By Heresies Distressed by David Weber
My rating: 4 of 5 stars
This is the third book in the epic Safehold saga series and like its predecessor, it has a 4.07 out of 5 rating on Goodreads, which is pretty good. However, you’ll find, as was the case with the previous book, that a lot of people don’t like it. And they have their reasons. I liked this book. For the most part. I think. But it also pissed me off. Because it was merely an obvious continuation of Book Two. It was a filler book in the series. And while the end of Book Two promised war between Charis and Corisande, and while we finally got that war in this book, that’s about all we got and in so getting, we only got two battles and even then, only parts of them. So I feel cheated. I feel screwed. And this book ends like the previous one did, with an ending that begs the reader to buy and read the next book in the series if you want to find out what happens. And that pisses me off. Whatever happened to stand alone books? Hell, whatever happened even to just trilogies? Now every author has to write a freakin’ series, and the only books that actually matter are the first and last ones and all the ones in between are filler. And these books are so damn long. 700 pages, 800 pages. I think the next one is 1100 pages. Weber seriously needs an editor or two. Obviously the publisher agreed to a contract with him that guaranteed he wouldn’t have one.
In this book, Cayleb and Sharleyan are now happily married and in love, but Cayleb has left Sharleyan to rule their combined empire while he leads his fleet to the conquest of Corisande. Meanwhile, Church Loyalists try a huge assassination attempt on her life, in which all but one of her guards are killed, but super android/AI Merlin rushes to save her life, which he does, and then she is made privy to his secret and the secret to her world and its history. Meanwhile, Mother Church’s Group of Four is plotting to destroy Charis and its empire, per usual. Different book, nothing changes. Corisande’s Prince Hektor is assassinated by the Church, hoping to spin it as Cayleb’s brutal murder scheme, even though he’s at war with Hektor and would have killed him anyway if he had caught him. By the end of the book, Corisande has surrendered to Charis and has been made part of the empire, but we’re made to believe there will be many rebellions to put down there. The occupation will be difficult. Hektor’s exiled daughter ends the book by vowing revenge on Cayleb and Sharleyan. End of story.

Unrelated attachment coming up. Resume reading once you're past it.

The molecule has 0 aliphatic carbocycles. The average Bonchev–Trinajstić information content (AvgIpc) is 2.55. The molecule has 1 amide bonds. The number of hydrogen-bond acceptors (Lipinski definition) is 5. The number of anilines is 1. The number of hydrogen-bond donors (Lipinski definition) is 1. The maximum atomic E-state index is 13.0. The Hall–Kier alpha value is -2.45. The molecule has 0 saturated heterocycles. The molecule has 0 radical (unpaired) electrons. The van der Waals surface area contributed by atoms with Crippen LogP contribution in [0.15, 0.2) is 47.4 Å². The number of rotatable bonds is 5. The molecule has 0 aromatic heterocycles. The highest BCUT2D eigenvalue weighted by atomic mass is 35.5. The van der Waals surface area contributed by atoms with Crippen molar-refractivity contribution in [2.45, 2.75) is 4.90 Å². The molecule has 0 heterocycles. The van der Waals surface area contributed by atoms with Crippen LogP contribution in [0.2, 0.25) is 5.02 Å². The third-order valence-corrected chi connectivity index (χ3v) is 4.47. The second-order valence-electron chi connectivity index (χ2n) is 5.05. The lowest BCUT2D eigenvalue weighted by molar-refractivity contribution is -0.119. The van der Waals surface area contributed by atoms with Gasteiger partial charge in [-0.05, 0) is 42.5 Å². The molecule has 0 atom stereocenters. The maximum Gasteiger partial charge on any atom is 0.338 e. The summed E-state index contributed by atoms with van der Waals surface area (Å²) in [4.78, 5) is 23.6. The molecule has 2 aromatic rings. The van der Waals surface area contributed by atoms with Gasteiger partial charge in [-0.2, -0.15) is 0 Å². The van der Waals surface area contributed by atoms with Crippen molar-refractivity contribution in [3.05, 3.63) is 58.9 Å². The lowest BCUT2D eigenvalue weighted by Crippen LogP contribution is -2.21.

More problems. The naming conventions Weber employs remains brutally stupid, although I suppose I’m somewhat used to it now. However, phonetic spelling of names, hundreds of them, seems damned stupid. And in the back of each book, there is a character reference. In the back of this book, there are about 10 pages of characters, I believe over 300 of them. And they all have to have titles. Duke, Earl, Baron, Sir, Captain, Commodore, Prince, King, Vicar, Archbishop, etc. How the HELL are we supposed to remember all of these people, Weber??? Dumbass! He’s making a pretty penny off of us suckers and the thing that really grates my nerves are these stories are well told and darn addictive and now I have to read the next one to find out what happens with the Church’s efforts to build their own army and navy to attack Charis and with that empire’s occupation of Corisande, among other things. Damn you, Weber! I didn’t know whether to give this book three or four stars. I wanted to give it three because I was so freakin annoyed, but in the end, I’m giving it four because it is pretty well written and it does cover the war that was promised in Book Two. But don’t read this if you haven’t read the first two, in order. And I actually don’t recommend this book. Just because I’m addicted to the series doesn’t mean I think other people will be. Not recommended.